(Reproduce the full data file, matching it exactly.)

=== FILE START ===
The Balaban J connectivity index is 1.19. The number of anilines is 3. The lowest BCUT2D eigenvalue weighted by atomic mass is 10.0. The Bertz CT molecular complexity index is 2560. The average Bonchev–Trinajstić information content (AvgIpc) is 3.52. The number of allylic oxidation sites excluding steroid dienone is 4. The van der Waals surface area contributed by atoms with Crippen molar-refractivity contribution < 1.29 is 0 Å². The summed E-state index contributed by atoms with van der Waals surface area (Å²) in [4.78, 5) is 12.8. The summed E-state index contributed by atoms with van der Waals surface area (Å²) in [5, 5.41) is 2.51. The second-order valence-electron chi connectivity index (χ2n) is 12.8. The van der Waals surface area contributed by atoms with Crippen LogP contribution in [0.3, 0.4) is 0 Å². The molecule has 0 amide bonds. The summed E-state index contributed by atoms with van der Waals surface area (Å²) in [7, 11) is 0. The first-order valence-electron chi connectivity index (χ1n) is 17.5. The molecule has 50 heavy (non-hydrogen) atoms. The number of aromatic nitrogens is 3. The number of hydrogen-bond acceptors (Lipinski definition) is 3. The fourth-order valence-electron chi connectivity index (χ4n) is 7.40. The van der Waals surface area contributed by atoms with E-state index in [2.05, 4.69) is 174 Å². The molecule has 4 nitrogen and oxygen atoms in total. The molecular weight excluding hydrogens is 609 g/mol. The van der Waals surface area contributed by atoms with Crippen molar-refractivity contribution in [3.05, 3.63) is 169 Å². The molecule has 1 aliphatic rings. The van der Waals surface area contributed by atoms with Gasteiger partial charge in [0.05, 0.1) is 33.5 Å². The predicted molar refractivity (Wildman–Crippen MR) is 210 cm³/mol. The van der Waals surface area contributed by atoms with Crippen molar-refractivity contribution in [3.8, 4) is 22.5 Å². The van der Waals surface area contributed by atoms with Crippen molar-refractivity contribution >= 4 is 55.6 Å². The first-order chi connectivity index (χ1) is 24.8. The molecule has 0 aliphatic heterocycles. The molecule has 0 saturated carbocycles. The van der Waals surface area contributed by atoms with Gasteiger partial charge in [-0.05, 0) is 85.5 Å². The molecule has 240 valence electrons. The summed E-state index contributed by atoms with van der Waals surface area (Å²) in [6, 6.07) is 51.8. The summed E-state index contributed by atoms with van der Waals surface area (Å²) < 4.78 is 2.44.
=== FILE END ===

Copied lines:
The Balaban J connectivity index is 1.19. The number of anilines is 3. The lowest BCUT2D eigenvalue weighted by atomic mass is 10.0. The Bertz CT molecular complexity index is 2560. The average Bonchev–Trinajstić information content (AvgIpc) is 3.52. The number of allylic oxidation sites excluding steroid dienone is 4. The van der Waals surface area contributed by atoms with Crippen molar-refractivity contribution < 1.29 is 0 Å². The summed E-state index contributed by atoms with van der Waals surface area (Å²) in [4.78, 5) is 12.8. The summed E-state index contributed by atoms with van der Waals surface area (Å²) in [5, 5.41) is 2.51. The second-order valence-electron chi connectivity index (χ2n) is 12.8. The van der Waals surface area contributed by atoms with Crippen LogP contribution in [0.3, 0.4) is 0 Å². The molecule has 0 amide bonds. The summed E-state index contributed by atoms with van der Waals surface area (Å²) in [7, 11) is 0. The first-order valence-electron chi connectivity index (χ1n) is 17.5. The molecule has 50 heavy (non-hydrogen) atoms. The number of aromatic nitrogens is 3. The number of hydrogen-bond acceptors (Lipinski definition) is 3. The fourth-order valence-electron chi connectivity index (χ4n) is 7.40. The van der Waals surface area contributed by atoms with E-state index in [2.05, 4.69) is 174 Å². The molecule has 4 nitrogen and oxygen atoms in total. The molecular weight excluding hydrogens is 609 g/mol. The van der Waals surface area contributed by atoms with Crippen molar-refractivity contribution in [3.05, 3.63) is 169 Å². The molecule has 1 aliphatic rings. The van der Waals surface area contributed by atoms with Gasteiger partial charge in [0.05, 0.1) is 33.5 Å². The predicted molar refractivity (Wildman–Crippen MR) is 210 cm³/mol. The van der Waals surface area contributed by atoms with Crippen molar-refractivity contribution in [3.8, 4) is 22.5 Å². The van der Waals surface area contributed by atoms with Crippen molar-refractivity contribution >= 4 is 55.6 Å². The first-order chi connectivity index (χ1) is 24.8. The molecule has 0 aliphatic heterocycles. The molecule has 0 saturated carbocycles. The van der Waals surface area contributed by atoms with Gasteiger partial charge in [-0.05, 0) is 85.5 Å². The molecule has 240 valence electrons. The summed E-state index contributed by atoms with van der Waals surface area (Å²) in [6, 6.07) is 51.8. The summed E-state index contributed by atoms with van der Waals surface area (Å²) < 4.78 is 2.44.